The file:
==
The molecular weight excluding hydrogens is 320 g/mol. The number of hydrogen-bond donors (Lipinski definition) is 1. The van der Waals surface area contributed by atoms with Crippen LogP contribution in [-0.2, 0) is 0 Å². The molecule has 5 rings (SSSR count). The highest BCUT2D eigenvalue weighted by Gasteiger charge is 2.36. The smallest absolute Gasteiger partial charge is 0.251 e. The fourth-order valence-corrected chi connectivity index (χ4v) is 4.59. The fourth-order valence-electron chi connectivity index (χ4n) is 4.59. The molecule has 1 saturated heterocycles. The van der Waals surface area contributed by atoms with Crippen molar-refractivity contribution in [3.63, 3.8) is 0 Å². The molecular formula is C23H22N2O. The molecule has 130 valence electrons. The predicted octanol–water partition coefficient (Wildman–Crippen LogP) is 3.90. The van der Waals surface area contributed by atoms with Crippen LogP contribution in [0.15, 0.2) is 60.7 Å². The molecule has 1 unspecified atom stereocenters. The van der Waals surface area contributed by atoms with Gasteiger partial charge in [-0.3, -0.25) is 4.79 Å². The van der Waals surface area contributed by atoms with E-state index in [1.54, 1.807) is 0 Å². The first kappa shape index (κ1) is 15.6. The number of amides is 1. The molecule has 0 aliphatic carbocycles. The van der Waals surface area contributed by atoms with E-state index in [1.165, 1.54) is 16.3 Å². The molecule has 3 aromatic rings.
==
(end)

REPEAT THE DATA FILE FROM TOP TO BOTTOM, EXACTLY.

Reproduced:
The molecular weight excluding hydrogens is 320 g/mol. The number of hydrogen-bond donors (Lipinski definition) is 1. The van der Waals surface area contributed by atoms with Crippen LogP contribution in [-0.2, 0) is 0 Å². The molecule has 5 rings (SSSR count). The highest BCUT2D eigenvalue weighted by Gasteiger charge is 2.36. The smallest absolute Gasteiger partial charge is 0.251 e. The fourth-order valence-corrected chi connectivity index (χ4v) is 4.59. The fourth-order valence-electron chi connectivity index (χ4n) is 4.59. The molecule has 1 saturated heterocycles. The van der Waals surface area contributed by atoms with Crippen molar-refractivity contribution in [3.63, 3.8) is 0 Å². The molecular formula is C23H22N2O. The molecule has 130 valence electrons. The predicted octanol–water partition coefficient (Wildman–Crippen LogP) is 3.90. The van der Waals surface area contributed by atoms with Crippen LogP contribution in [0.15, 0.2) is 60.7 Å². The molecule has 1 unspecified atom stereocenters. The van der Waals surface area contributed by atoms with Gasteiger partial charge in [-0.3, -0.25) is 4.79 Å². The van der Waals surface area contributed by atoms with E-state index in [1.54, 1.807) is 0 Å². The first kappa shape index (κ1) is 15.6. The number of amides is 1. The molecule has 0 aliphatic carbocycles. The van der Waals surface area contributed by atoms with E-state index in [1.165, 1.54) is 16.3 Å². The molecule has 3 aromatic rings.